Now, most newer homes, they’re built with a master suite already but older homes really require extra space to expand to do so. Now, one option is to extend your master bedroom right into a neighboring bedroom. But keep this in mind that if you plan on reselling your home in the future, you want to think carefully before you reduce the total number of bedrooms in your home.
Of course, you can also opt for building additional space onto your home that would accommodate your new, extended, master-bedroom suite.
TOM: Now, once you’ve decided on the size of the new master suite, you want to think about how to use it. One person’s idea of luxury can be completely different from someone else’s.
So, think about this: some couples want to separate closets and dressing areas; others dream of a very cozy reading nook; some plan for a small, personal gym. Have fun with the extras. Now that you have the space, figure out what you’re going to do with that.
More and more homeowners are even adding mini-bars and even mini-kitchens to their master suites, including small fridges, microwaves and gourmet coffee makers.
LESLIE: That’s like the epitome of laziness right there.
TOM: You can make – I was just thinking, you could make microwave chocolate-chip cookies and coffee and serve them right in your master bedroom without ever leaving that space, right?
Hey, it’s totally up to you. Build it, use it, enjoy it. Call us if you’ve got questions and we will show you how to do just that. 888-666-3974. Get back to the phones.
LESLIE: Diane in Iowa, how can we help you today?
DIANE: I have an old house built in the early 1900s. It has an unfinished basement and my kitchen floor is very, very cold. But I just put a new floor in, so I don’t want to rip that up.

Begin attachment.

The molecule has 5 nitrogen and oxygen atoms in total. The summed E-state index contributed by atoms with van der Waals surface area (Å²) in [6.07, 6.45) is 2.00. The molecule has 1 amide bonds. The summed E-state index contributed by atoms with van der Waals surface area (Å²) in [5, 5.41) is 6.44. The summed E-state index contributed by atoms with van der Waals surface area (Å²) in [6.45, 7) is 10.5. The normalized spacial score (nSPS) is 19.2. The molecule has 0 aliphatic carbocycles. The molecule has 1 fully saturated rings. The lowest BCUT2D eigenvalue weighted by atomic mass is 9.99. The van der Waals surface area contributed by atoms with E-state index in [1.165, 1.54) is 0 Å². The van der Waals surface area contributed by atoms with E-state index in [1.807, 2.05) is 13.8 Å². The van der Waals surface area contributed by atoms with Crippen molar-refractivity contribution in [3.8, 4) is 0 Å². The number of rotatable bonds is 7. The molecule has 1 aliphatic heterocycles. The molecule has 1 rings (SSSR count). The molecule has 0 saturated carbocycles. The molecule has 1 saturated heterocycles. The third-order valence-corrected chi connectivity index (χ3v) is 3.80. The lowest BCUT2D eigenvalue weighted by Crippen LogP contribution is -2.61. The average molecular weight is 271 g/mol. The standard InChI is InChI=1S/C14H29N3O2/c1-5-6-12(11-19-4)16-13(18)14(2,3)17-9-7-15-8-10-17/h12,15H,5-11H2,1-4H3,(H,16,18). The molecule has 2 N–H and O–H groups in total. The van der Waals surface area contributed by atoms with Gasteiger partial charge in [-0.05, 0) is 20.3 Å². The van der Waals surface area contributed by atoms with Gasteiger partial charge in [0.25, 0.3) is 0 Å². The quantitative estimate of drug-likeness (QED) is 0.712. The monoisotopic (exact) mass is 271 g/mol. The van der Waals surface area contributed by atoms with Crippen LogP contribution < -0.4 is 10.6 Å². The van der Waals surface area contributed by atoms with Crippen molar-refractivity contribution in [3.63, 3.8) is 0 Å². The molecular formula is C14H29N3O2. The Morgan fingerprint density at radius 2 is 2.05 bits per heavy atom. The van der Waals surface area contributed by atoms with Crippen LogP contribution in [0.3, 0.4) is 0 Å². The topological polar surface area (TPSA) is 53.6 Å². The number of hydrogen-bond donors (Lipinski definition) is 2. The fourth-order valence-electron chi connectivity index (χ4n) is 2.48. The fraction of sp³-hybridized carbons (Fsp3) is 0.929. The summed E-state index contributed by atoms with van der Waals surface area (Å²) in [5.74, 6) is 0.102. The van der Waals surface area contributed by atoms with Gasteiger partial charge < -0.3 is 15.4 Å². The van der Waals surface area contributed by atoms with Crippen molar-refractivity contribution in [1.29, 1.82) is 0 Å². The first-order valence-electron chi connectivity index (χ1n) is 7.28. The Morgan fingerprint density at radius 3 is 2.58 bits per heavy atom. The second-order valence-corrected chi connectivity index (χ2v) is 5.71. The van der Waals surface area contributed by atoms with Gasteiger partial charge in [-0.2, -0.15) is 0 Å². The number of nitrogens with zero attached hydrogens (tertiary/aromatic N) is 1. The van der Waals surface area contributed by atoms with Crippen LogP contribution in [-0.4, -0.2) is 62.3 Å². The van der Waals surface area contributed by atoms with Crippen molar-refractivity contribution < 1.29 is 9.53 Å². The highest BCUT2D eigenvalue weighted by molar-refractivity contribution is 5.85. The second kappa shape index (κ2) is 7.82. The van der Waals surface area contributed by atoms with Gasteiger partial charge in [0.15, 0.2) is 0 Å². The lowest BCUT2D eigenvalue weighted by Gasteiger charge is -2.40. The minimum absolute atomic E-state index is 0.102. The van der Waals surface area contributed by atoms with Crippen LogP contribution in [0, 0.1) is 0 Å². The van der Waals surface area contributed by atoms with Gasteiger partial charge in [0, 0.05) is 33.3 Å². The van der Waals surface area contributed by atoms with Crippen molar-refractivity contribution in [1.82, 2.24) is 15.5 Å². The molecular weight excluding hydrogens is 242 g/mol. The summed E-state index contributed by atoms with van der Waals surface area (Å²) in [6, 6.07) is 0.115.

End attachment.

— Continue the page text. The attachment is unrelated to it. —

DIANE: Is there any way that I can warm up that floor from underneath?
LESLIE: Well, in your unfinished basement, is the ceiling also unfinished?
LESLIE: OK. So that’s fairly easy because if you insulate the ceiling of your basement, you’re then insulating the floor in the kitchen above and that should really do a great job of keeping your tootsies warm.
DIANE: Alright. Well, that sounds simple enough. The house had the old knob-and-tube wiring. Is that going to present a problem? I’ve replaced most of it.
TOM: Well, yes. I mean knob-and-tube wiring is a potentially unsafe system and so it’s not a good idea to keep that, because it’s ungrounded and it’s ungroundable. So …
LESLIE: Mm-hmm. And if it’s in the area that you want to insulate, you absolutely cannot, because it needs air to keep it cool.
TOM: Yeah. It’s actually designed to be an air-cooled system; that’s why it has those knobs and tubes with the wires strung along the beams. So you absolutely cannot cover it with insulation.
DIANE: Alright. So I’ll check and make sure that’s all been changed before I proceed.
DIANE: Any particular type of insulation?
LESLIE: Now, Tom, this is where it always gets confusing. Faced or unfaced insulation for the fiberglass batts and if you go faced, does that go to the kitchen side or the basement side?
TOM: Yeah, I would go unfaced and not worry about it. I would use unfaced. You use faced –and whenever you use faced, you put it towards the heated side which, in this case, I guess would be the kitchen since the basement’s not heated. But I would just use unfaced batts, because I don’t think you have to worry about moisture issues in this area.
LESLIE: And then you’re going to find that there’s these little springy things that are called insulation hangers. And you’re going to need to affix those to those ceiling joists or the floor joists, depending on which way you’re thinking of it.
LESLIE: And that will hold that fiberglass batt up against your basement ceiling and help you to warm the kitchen floor. And you’ll see a big difference in the heat in the kitchen in general.
DIANE: Excellent. Thank you very much.
TOM: You’re very welcome. Thanks so much for calling us at 888-MONEY-PIT.
LESLIE: Rich in Indianapolis has a question about some lighting in the kitchen. Tell us what you’re working on.
RICH: Hi there. Absolutely. With the 2011 goals and resolutions, one of them is to update our kitchen.
TOM: Well, alright.
RICH: And we have about eight canister lights with three switches coming in from three different areas.
RICH: And my wife would like to put a rheostat or dimmer on it and I can’t find any four-way dimmers.
TOM: Rich, a good solution for this problem might be one of the lighting systems that’s been developed by Lutron. They have a wide range of lighting controls. They, of course, invented the dimmers back in the 50s.